Business Accounting

SEC reaches out to accountants on ESG disclosures

The Securities and Exchange Commission wants input from accountants on rules it is developing for disclosing climate risks and environmental, social and governance reporting.

SEC commissioner and former acting chair Allison Herren Lee asked for feedback Monday during a webcast co-hosted by the Center for Audit Quality, the American Institute of CPAs, the Chartered Institute of Management Accountants and the Sustainability Accounting Standards Board. She was joined by officials from those organizations, as well as Deloitte, BlackRock, Travelers, National Grid and the Corporate Leadership Center.

The SEC has been focusing more on ESG reporting as investors have been pouring more money into those funds in recent years, and the Biden administration has emphasized climate change issues and incentives for renewable energy sources. Last week, President Biden signed an executive order on climate-related financial risk that would require an assessment of such risks by financial regulators. Standard-setters like SASB have come under pressure from financial regulators to harmonize their standards with those of other organizations in the ESG space, including the International Integrated Reporting Council, with which it is planning to merge this year. Meanwhile, the International Financial Reporting Standards Foundation is in the process of setting up a global sustainability standard-setting board that it would oversee alongside the International Accounting Standards Board.

In her speech, Herren Lee tried to dispel some of the myths surrounding the materiality of ESG disclosures. “As we all debate and deliberate over these issues, a great deal of attention is focused on the concept of materiality,” she said. “Materiality is a fundamental proposition in the securities laws and in our capital markets more broadly. The system for public company disclosure is generally oriented around providing information that is important to reasonable investors. Although the SEC must craft the rules, and companies, with the help of lawyers and accountants, must comply with them, the viewpoint of the reasonable investor is the lens through which we all are meant to operate.”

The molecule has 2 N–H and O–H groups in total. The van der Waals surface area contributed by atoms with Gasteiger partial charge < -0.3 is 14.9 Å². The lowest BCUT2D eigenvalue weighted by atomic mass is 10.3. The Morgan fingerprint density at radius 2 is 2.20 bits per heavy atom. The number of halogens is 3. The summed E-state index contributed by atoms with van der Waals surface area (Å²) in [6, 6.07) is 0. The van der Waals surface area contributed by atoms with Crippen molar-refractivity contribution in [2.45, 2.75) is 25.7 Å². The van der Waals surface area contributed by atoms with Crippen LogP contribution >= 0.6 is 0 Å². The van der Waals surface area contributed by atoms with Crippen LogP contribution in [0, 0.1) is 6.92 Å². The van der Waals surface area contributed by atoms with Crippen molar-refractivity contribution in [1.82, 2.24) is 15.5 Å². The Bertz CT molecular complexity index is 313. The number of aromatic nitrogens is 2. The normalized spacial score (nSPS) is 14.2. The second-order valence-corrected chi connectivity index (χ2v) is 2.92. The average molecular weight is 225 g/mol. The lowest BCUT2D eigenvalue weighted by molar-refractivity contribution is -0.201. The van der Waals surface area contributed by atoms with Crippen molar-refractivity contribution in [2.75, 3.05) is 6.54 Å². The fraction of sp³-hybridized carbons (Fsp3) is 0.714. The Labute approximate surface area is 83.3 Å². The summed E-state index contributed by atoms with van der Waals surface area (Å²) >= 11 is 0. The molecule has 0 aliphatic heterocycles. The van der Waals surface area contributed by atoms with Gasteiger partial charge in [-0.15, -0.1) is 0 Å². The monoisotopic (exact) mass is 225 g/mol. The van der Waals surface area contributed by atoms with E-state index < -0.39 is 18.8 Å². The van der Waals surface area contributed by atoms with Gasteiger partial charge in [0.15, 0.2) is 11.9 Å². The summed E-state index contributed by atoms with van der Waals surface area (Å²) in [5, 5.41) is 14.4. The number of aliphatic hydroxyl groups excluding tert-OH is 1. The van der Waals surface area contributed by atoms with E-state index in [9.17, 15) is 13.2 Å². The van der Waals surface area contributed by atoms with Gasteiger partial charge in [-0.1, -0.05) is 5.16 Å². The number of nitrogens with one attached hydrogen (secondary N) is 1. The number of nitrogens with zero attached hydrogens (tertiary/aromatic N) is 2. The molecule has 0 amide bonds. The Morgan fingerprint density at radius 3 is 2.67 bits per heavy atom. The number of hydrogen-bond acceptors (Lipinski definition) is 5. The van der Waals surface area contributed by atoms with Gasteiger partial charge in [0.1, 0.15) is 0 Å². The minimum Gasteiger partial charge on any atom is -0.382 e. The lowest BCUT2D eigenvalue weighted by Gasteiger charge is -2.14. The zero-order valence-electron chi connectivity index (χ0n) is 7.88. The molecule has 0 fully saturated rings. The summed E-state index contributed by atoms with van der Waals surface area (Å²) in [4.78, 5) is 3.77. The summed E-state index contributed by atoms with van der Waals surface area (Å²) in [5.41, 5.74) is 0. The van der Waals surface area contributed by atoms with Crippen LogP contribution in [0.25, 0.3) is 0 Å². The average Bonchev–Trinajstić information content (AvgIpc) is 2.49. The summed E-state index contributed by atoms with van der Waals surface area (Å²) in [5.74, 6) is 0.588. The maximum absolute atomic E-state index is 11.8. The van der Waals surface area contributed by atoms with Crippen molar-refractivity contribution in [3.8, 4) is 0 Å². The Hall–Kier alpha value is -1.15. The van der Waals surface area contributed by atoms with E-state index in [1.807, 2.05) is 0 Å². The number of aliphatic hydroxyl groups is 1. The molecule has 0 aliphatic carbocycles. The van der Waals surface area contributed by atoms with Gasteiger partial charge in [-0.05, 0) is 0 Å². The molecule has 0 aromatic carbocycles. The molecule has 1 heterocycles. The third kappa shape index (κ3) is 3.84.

SEC commissioner Allison Herren Lee

She asked for feedback from accountants, auditors and others as the SEC tries to set rules for ESG and climate risk disclosures. “This is a highly-sophisticated audience of accountants, auditors, attorneys and other professionals, with deep knowledge concerning public company accounting and other disclosures — how to identify, prepare and verify them,” she said. “The SEC needs your advice, your thoughts and your expertise as we endeavor to craft a rule proposal for climate and ESG disclosures.”

The concept of what a reasonable investor expects from companies and the SEC may be changing. “I think that the concept of a reasonable investor, especially the concept that it’s dynamic and evolves over time, has served U.S. capital markets very well,” said SASB CEO Janine Guillot. “I do think it’s becoming increasingly difficult for companies to apply that concept in practice. The reason is that investor views are increasing. If you compare it to the 1970s, I think you can say you’d have a pretty good idea of what a reasonable investor might look like. It’s a financial analyst and a major active asset manager, or a sell-side research analyst. Today you have a huge, huge array of investors with different investment strategies. At the end of the day I think standards are so beneficial. The standard-setting process can accumulate a lot of different views, both corporate and investor views, and try to come to some sort of consensus. That standard-setting process is incredibly valuable for companies in terms of helping divine the view of a reasonable investor so they’re not sitting there trying to wade through what sounds like potentially a lot of different contradictory views.”